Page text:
No matter what you think of the George W. Bush-era No Child Left Behind legislation, there are some results that can’t be disputed. One of them is that schools were under a huge amount of pressure to keep their scores high. I have nothing against high scores, but sometimes the costs outweigh the benefits. A lot of schools, for example, decided that they didn’t have enough time during the school day to teach their kids what they needed to know. So they did something that might have seemed logical at the time, but was a complete disaster: They cut out recess. We’re not talking high-schools here, or even middle schools. There are tons of kindergartens where the kids don’t get recess.

Let me make a quick stop here to get some definitions in order. Recess and PE are not the same thing. PE is generally organized, with rules and specific boundaries. Recess is unstructured play, heavy on imagination, light on rules.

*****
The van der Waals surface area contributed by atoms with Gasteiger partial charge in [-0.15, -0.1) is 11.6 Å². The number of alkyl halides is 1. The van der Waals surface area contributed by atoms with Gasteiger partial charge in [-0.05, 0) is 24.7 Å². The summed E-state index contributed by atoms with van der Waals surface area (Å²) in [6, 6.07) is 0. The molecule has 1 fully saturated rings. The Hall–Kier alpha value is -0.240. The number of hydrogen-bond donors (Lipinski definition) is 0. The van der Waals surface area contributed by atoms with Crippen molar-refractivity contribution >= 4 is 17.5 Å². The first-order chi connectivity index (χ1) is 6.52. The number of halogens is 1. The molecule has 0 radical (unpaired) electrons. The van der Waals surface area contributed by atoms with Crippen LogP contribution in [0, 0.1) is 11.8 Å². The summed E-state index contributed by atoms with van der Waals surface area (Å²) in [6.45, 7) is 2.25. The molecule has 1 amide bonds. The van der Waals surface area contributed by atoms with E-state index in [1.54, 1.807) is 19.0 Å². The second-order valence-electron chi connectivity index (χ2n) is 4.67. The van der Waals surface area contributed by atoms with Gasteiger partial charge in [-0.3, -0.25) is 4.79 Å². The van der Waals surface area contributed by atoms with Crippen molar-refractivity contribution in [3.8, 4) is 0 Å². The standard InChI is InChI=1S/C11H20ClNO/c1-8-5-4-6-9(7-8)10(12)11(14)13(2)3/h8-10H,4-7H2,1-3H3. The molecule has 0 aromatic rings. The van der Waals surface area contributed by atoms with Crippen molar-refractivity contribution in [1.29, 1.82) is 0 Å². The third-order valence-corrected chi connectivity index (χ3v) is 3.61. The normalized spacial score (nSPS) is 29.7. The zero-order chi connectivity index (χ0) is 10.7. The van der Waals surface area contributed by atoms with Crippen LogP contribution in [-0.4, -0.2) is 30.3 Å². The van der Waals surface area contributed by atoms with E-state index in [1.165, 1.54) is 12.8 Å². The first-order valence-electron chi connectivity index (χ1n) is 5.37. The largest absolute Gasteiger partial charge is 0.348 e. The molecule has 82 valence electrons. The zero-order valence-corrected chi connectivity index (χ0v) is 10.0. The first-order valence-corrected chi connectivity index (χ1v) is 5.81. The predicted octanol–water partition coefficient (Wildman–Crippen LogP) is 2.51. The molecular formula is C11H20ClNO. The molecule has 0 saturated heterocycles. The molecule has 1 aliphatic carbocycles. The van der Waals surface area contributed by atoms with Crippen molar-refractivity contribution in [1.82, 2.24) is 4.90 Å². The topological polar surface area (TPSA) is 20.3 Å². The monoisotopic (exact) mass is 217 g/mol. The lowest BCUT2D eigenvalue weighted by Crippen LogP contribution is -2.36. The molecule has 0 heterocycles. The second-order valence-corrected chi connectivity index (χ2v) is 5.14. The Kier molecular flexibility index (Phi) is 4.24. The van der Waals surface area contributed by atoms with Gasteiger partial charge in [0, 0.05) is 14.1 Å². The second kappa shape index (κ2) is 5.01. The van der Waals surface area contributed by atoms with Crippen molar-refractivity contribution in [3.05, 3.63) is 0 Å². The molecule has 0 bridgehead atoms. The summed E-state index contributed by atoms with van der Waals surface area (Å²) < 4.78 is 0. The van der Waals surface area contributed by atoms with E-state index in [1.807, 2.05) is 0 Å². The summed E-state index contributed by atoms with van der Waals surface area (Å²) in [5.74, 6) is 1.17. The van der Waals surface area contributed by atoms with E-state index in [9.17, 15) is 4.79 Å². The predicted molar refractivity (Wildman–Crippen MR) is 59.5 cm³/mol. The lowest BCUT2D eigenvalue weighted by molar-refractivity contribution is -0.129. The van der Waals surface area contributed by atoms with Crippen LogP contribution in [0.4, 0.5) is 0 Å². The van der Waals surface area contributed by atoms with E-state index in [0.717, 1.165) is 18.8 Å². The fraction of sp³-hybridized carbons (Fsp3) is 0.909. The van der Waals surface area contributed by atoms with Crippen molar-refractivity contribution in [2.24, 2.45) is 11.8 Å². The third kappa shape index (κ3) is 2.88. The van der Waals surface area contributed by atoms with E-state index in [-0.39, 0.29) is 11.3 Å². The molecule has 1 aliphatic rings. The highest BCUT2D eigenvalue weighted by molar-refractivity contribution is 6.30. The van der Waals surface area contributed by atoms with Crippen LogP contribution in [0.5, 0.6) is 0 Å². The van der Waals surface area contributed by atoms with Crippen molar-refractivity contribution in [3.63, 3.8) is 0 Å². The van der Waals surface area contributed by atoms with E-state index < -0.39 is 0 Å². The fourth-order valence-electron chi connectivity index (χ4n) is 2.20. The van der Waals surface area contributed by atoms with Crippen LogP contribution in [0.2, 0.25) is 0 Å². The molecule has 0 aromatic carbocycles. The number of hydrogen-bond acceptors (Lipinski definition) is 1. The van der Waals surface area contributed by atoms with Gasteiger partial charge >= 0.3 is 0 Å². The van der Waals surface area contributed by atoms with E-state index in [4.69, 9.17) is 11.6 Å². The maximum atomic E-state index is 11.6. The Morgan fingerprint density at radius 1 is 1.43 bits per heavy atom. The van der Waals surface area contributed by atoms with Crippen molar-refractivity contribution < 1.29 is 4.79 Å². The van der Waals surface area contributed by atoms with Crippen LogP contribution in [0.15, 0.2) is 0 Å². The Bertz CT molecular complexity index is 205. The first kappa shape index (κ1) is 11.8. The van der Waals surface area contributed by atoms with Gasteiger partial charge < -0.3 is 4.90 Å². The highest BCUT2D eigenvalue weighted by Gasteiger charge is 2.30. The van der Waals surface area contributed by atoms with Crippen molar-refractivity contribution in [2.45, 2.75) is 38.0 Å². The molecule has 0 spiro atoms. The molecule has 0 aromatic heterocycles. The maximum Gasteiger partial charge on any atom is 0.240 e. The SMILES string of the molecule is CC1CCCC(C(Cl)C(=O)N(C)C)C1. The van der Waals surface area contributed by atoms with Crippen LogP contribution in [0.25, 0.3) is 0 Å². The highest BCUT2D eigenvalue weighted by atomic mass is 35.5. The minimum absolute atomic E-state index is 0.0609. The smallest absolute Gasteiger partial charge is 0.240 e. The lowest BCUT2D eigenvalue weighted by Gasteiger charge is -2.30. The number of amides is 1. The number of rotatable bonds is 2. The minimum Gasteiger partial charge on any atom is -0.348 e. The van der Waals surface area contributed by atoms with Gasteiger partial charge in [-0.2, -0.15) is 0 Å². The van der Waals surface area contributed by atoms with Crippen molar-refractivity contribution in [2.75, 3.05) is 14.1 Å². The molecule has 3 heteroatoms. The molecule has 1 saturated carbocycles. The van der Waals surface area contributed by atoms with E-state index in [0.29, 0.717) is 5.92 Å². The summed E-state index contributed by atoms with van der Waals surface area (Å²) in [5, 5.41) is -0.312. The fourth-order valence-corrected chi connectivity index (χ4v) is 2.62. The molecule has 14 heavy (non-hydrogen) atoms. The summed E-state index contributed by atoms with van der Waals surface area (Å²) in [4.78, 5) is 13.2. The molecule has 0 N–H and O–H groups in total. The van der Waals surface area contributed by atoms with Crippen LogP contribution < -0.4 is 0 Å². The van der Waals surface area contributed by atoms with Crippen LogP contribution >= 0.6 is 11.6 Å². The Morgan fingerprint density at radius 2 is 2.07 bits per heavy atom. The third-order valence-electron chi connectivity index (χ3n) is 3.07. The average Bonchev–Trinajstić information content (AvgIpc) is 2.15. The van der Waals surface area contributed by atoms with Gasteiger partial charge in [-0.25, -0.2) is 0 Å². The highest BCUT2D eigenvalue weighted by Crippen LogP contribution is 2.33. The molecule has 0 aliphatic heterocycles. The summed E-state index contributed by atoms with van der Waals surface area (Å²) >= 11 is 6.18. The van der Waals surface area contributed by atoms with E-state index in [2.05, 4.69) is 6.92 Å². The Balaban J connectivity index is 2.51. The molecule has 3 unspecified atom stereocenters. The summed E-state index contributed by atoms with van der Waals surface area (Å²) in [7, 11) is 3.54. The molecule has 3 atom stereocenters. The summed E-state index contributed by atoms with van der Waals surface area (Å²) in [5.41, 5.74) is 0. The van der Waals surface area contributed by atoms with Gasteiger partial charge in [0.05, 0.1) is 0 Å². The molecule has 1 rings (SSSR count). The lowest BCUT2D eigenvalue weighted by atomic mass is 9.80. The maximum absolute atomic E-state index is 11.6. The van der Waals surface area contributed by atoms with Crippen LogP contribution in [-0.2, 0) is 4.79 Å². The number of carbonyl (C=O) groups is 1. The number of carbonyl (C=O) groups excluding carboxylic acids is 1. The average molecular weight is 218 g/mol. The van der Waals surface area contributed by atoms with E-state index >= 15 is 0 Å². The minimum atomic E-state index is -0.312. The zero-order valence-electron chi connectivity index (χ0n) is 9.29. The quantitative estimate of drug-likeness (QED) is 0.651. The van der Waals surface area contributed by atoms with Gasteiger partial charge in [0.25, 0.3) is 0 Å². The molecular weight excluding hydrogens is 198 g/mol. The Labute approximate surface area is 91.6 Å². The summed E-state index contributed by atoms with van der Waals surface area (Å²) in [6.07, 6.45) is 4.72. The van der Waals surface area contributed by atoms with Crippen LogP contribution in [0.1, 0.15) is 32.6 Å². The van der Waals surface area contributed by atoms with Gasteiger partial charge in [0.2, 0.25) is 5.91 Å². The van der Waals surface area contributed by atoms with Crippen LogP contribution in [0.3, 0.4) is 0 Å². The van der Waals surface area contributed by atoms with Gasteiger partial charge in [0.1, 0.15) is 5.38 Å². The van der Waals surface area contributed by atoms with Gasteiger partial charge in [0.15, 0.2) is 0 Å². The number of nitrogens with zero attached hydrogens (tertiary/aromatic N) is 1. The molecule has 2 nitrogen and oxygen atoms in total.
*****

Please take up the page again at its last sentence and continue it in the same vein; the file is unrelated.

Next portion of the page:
Kids–and adults–need downtime and learn better when we have breaks. There’s a lot of research on this, which I’d be happy to share with anyone who’s interested, but the short version is that kids who have frequent breaks do better in school, concentrate better, have fewer behavior problems, are less fidgety and distracted. They also do better socially and are better problem solvers.  The problem is–and this is where the PE vs recess issue is biggest–that if we keep giving our kids equipment to play with, rules to play by, teams to play on, and a neatly boundaried place to do it all, we’re destroying their ability to think for themselves.

If your kids’ school has abolished–or cut back on–recess, you can’t let them get away with it. There are some great resources at both of these sites: